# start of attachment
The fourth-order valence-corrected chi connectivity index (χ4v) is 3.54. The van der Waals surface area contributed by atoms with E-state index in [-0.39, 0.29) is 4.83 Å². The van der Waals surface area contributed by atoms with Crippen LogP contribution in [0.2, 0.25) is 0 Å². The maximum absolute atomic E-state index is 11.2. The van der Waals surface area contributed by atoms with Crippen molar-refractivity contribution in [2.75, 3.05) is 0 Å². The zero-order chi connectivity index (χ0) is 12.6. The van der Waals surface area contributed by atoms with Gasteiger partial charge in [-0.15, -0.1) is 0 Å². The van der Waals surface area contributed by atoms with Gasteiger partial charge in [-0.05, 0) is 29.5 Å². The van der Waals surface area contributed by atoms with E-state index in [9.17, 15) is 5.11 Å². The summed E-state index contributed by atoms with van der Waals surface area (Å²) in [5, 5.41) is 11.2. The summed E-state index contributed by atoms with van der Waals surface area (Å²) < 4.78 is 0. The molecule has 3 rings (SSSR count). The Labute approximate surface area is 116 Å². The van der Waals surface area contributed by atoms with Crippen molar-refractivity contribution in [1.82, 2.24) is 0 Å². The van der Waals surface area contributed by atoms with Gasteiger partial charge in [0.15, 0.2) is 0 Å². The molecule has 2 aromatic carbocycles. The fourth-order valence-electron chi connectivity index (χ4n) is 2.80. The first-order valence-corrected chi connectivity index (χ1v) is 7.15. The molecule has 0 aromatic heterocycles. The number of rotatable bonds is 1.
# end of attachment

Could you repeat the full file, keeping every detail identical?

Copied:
The fourth-order valence-corrected chi connectivity index (χ4v) is 3.54. The van der Waals surface area contributed by atoms with E-state index in [-0.39, 0.29) is 4.83 Å². The van der Waals surface area contributed by atoms with Crippen LogP contribution in [0.2, 0.25) is 0 Å². The maximum absolute atomic E-state index is 11.2. The van der Waals surface area contributed by atoms with Crippen molar-refractivity contribution in [2.75, 3.05) is 0 Å². The zero-order chi connectivity index (χ0) is 12.6. The van der Waals surface area contributed by atoms with Gasteiger partial charge in [-0.15, -0.1) is 0 Å². The van der Waals surface area contributed by atoms with Gasteiger partial charge in [-0.05, 0) is 29.5 Å². The van der Waals surface area contributed by atoms with E-state index in [9.17, 15) is 5.11 Å². The summed E-state index contributed by atoms with van der Waals surface area (Å²) in [5, 5.41) is 11.2. The summed E-state index contributed by atoms with van der Waals surface area (Å²) < 4.78 is 0. The molecule has 3 rings (SSSR count). The Labute approximate surface area is 116 Å². The van der Waals surface area contributed by atoms with Crippen molar-refractivity contribution in [1.82, 2.24) is 0 Å². The van der Waals surface area contributed by atoms with Gasteiger partial charge in [0.15, 0.2) is 0 Å². The molecule has 2 aromatic carbocycles. The fourth-order valence-electron chi connectivity index (χ4n) is 2.80. The first-order valence-corrected chi connectivity index (χ1v) is 7.15. The molecule has 0 aromatic heterocycles. The number of rotatable bonds is 1.